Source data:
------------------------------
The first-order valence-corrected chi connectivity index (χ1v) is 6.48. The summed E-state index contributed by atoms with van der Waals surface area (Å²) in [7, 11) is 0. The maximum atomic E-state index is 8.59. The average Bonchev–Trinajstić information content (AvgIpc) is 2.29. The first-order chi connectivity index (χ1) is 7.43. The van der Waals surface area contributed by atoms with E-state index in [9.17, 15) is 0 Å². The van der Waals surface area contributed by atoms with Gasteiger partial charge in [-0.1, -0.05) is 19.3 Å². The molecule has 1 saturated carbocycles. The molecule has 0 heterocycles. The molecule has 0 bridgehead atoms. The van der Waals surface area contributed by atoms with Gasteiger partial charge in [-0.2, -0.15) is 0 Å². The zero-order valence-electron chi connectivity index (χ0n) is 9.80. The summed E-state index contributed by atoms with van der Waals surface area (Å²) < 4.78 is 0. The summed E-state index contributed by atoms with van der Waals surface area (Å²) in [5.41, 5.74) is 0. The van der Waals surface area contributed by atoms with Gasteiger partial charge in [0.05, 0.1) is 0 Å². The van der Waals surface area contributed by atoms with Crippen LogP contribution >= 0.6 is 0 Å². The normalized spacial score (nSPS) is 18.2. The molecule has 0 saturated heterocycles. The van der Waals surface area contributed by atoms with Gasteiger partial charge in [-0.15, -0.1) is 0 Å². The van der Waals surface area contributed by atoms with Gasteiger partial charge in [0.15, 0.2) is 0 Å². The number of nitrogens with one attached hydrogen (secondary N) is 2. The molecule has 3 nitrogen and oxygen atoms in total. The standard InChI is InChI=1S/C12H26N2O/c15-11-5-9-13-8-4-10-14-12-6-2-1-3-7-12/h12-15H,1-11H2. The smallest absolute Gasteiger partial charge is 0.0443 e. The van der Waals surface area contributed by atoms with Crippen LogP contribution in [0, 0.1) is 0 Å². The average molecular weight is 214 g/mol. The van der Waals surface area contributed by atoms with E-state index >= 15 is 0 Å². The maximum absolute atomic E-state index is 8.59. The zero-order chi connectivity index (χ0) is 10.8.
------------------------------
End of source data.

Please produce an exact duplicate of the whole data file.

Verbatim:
The first-order valence-corrected chi connectivity index (χ1v) is 6.48. The summed E-state index contributed by atoms with van der Waals surface area (Å²) in [7, 11) is 0. The maximum atomic E-state index is 8.59. The average Bonchev–Trinajstić information content (AvgIpc) is 2.29. The first-order chi connectivity index (χ1) is 7.43. The van der Waals surface area contributed by atoms with E-state index in [9.17, 15) is 0 Å². The van der Waals surface area contributed by atoms with Gasteiger partial charge in [-0.1, -0.05) is 19.3 Å². The molecule has 1 saturated carbocycles. The molecule has 0 heterocycles. The molecule has 0 bridgehead atoms. The van der Waals surface area contributed by atoms with Gasteiger partial charge in [-0.2, -0.15) is 0 Å². The zero-order valence-electron chi connectivity index (χ0n) is 9.80. The summed E-state index contributed by atoms with van der Waals surface area (Å²) < 4.78 is 0. The summed E-state index contributed by atoms with van der Waals surface area (Å²) in [5.41, 5.74) is 0. The van der Waals surface area contributed by atoms with Gasteiger partial charge in [0.05, 0.1) is 0 Å². The van der Waals surface area contributed by atoms with Crippen LogP contribution >= 0.6 is 0 Å². The normalized spacial score (nSPS) is 18.2. The molecule has 0 saturated heterocycles. The van der Waals surface area contributed by atoms with Gasteiger partial charge in [-0.15, -0.1) is 0 Å². The van der Waals surface area contributed by atoms with Gasteiger partial charge in [0.15, 0.2) is 0 Å². The number of nitrogens with one attached hydrogen (secondary N) is 2. The molecule has 3 nitrogen and oxygen atoms in total. The standard InChI is InChI=1S/C12H26N2O/c15-11-5-9-13-8-4-10-14-12-6-2-1-3-7-12/h12-15H,1-11H2. The smallest absolute Gasteiger partial charge is 0.0443 e. The van der Waals surface area contributed by atoms with Crippen LogP contribution in [0, 0.1) is 0 Å². The average molecular weight is 214 g/mol. The van der Waals surface area contributed by atoms with E-state index >= 15 is 0 Å². The maximum absolute atomic E-state index is 8.59. The zero-order chi connectivity index (χ0) is 10.8.